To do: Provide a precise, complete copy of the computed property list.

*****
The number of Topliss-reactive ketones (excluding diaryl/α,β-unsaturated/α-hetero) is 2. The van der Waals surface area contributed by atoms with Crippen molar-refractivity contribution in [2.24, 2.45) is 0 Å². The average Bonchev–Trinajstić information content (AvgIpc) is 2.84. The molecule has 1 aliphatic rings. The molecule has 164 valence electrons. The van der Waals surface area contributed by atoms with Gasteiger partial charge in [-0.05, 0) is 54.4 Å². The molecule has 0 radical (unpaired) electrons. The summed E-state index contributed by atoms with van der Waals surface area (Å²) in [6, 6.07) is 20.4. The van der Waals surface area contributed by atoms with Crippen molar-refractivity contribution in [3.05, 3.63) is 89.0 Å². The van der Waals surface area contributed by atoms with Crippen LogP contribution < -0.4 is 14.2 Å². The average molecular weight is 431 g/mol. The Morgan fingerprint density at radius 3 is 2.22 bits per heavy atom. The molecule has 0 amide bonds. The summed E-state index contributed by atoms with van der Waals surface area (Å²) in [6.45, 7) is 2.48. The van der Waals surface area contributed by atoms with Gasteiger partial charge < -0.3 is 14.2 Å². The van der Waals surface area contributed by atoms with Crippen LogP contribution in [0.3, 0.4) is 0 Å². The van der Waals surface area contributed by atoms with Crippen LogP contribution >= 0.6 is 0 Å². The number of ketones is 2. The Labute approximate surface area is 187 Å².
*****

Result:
The number of Topliss-reactive ketones (excluding diaryl/α,β-unsaturated/α-hetero) is 2. The van der Waals surface area contributed by atoms with Crippen molar-refractivity contribution in [2.24, 2.45) is 0 Å². The average Bonchev–Trinajstić information content (AvgIpc) is 2.84. The molecule has 1 aliphatic rings. The molecule has 164 valence electrons. The van der Waals surface area contributed by atoms with Gasteiger partial charge in [-0.05, 0) is 54.4 Å². The molecule has 0 radical (unpaired) electrons. The summed E-state index contributed by atoms with van der Waals surface area (Å²) in [6, 6.07) is 20.4. The van der Waals surface area contributed by atoms with Crippen molar-refractivity contribution in [3.05, 3.63) is 89.0 Å². The van der Waals surface area contributed by atoms with Crippen LogP contribution < -0.4 is 14.2 Å². The average molecular weight is 431 g/mol. The Morgan fingerprint density at radius 3 is 2.22 bits per heavy atom. The molecule has 0 amide bonds. The summed E-state index contributed by atoms with van der Waals surface area (Å²) in [6.45, 7) is 2.48. The van der Waals surface area contributed by atoms with Gasteiger partial charge < -0.3 is 14.2 Å². The van der Waals surface area contributed by atoms with Crippen LogP contribution in [0.3, 0.4) is 0 Å². The van der Waals surface area contributed by atoms with Crippen LogP contribution >= 0.6 is 0 Å². The number of ketones is 2. The Labute approximate surface area is 187 Å².